Father’s plea for blood donations

Defence contractor Adrian Marshall’s daughter, Maddy, was just 21 years old when she was diagnosed with a rare form of cancer.

CAPTION: Maddy Marshall, left, with her family, from left, Bailey, Robyn, Gabby and Adrian at the Gold Coast University Hospital during Maddy’s treatment for acute myeloid leukaemia in May. Story by Private Jacob Joseph. 

Acute myeloid leukaemia (AML) caused her body to stop making healthy blood cells.

Mr Marshall said the only way to address AML was to replace the blood factory, which is the bone marrow, and that required a stem-cell transplant.

“There’s usually only about one or two people in the world who will match,” Mr Marshall said.

Luckily, Maddy’s brother was a match.

Maddy spent up to a month in hospital at a time throughout her treatment, receiving dozens of blood and platelet transfusions from Lifeblood donors to protect her from infection during her stem-cell transplant from her brother.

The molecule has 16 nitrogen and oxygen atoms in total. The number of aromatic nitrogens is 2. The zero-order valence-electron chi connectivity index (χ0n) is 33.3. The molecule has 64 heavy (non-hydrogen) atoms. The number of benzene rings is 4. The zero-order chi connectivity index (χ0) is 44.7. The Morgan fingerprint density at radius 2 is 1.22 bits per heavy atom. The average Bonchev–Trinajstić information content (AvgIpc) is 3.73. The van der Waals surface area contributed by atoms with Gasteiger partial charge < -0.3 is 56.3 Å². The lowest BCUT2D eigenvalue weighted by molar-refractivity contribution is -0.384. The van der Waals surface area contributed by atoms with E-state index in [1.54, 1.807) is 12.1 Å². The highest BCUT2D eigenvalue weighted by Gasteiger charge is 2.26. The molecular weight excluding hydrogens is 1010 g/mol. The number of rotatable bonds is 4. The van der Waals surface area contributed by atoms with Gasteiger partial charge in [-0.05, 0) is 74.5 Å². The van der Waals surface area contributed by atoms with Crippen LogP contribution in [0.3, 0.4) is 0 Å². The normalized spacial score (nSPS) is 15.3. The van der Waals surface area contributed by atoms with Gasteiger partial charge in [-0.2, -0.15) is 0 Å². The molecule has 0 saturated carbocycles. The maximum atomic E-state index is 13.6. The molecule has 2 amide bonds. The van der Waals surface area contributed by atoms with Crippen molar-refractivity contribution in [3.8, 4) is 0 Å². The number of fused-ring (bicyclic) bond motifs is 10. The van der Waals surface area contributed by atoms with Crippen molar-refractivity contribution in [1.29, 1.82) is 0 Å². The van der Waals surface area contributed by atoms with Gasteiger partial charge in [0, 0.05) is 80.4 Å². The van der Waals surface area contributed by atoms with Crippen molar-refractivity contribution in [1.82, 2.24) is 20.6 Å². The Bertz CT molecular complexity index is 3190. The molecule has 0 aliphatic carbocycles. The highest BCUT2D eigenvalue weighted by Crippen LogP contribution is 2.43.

While AML accounts for less than one per cent of all cancer diagnoses in Australia annually, Maddy and others like her are not alone in their need for blood transfusions.

Almost one million blood products are delivered to hospitals and healthcare providers each year, with one-in-three people needing blood in their life.

With state and territory governments in lockdown, the need for blood donations has never been greater, according to Australian Red Cross Lifeblood Account Manager Sally Gavin.

“Lockdown doesn’t stop the need for blood,” Ms Gavin said.

“There are still patients in hospitals across the country who are relying on donations.”

Mr Marshall began donating blood when he was in the Navy.

His daughter’s struggle reaffirmed to him the importance of those donations.

Four years after her diagnosis, Maddy is now in remission.

“A donation impacts not only the person receiving blood but their family and friends as well,” he said.

“We are so grateful for everyone who donates blood because we’ve seen the outcome, not only with our daughter, but with the people in the wards.”

Lifeblood donor centres will be open during the Defence Blood Challenge, to be held from September 1 to December 8, with blood donations an essential reason to leave home, according to Ms Gavin.

Donations can be booked through the Lifeblood app or by contacting a Lifeblood donor centre.

Donors can search for their service or unit in the app preferences to join a Lifeblood team.

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